a mustache manifesto (perhaps the first ever)
A vast majority of the time, when people set out to raise money for charity, they start with the obvious. Usually it's an event such as a bake sale, a concert, a walk-a-thon, etc. Granted, these are tried and true methods, but why not raise money in a whole new way? Mustache March is an experiment in a whole new way to be involved in charitable giving. It's something we like to call a "Temporary Cultural Movement for the Benefit of Charity" - or TCMBC for short.
What is a TCMBC?
The idea for a TCMBC was inspired by the Lance Armstrong Foundation's hugely successful "Live Strong" campaign in which for a $1 donation, you receive a yellow bracelet to wear as a sign of your support. Everyone was wearing them, including Presidential hopefuls, and many copy-cat bracelet-type campaigns have sprung up.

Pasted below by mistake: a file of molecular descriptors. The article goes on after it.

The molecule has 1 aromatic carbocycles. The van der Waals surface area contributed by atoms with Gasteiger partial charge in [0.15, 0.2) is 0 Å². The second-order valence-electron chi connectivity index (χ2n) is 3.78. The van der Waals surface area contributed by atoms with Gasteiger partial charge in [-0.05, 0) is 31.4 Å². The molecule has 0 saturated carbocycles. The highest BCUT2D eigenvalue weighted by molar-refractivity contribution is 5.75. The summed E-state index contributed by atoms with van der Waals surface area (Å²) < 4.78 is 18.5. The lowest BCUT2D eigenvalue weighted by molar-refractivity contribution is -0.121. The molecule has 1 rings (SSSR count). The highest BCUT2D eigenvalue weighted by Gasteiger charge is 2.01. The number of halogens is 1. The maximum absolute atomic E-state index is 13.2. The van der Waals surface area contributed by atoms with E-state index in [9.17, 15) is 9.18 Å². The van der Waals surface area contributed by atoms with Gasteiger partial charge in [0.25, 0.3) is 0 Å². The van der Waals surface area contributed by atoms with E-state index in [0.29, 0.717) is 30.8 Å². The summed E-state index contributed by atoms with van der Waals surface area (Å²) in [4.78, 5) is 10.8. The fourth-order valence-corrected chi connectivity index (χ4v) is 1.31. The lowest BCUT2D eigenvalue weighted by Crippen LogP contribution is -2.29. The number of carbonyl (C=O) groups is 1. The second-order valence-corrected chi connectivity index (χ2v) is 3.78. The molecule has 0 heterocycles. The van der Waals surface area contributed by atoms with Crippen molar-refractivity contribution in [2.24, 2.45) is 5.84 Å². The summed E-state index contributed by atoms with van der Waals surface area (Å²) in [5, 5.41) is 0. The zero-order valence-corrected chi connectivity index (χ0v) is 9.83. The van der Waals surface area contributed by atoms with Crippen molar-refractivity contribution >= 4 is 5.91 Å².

However, can a bunch of people wearing jelly-bracelets truly be considered a cultural movement? What if there was a way to raise money by going against society's accepted cultural norms? What if there was a way to humiliate oneself in the process of earning money for charity? What if a bunch of people were to grow mustaches for month and ask for charitable donations during the process. That has "Temporary Cultural Movement for the Benefit of Charity" written all over it.
Mustaches have always been politically-charged. They've been banned by kings, forbidden by employers and used as a form of protest. The popularity of mustaches has ebbed and waned throughout the ages, and in America today we find ourself at a low point of mustache-acceptance. What better way to start a cultural movement than to embrace an unpopular social practice in attempt to raise money for charity? The Follicle Freedom Foundation was born of this idea.
Our goal is threefold. Revive a once-glorious grooming practice, humiliate ourselves in the process, and raise some cash for a worthy cause.
Next, we bring back the cape.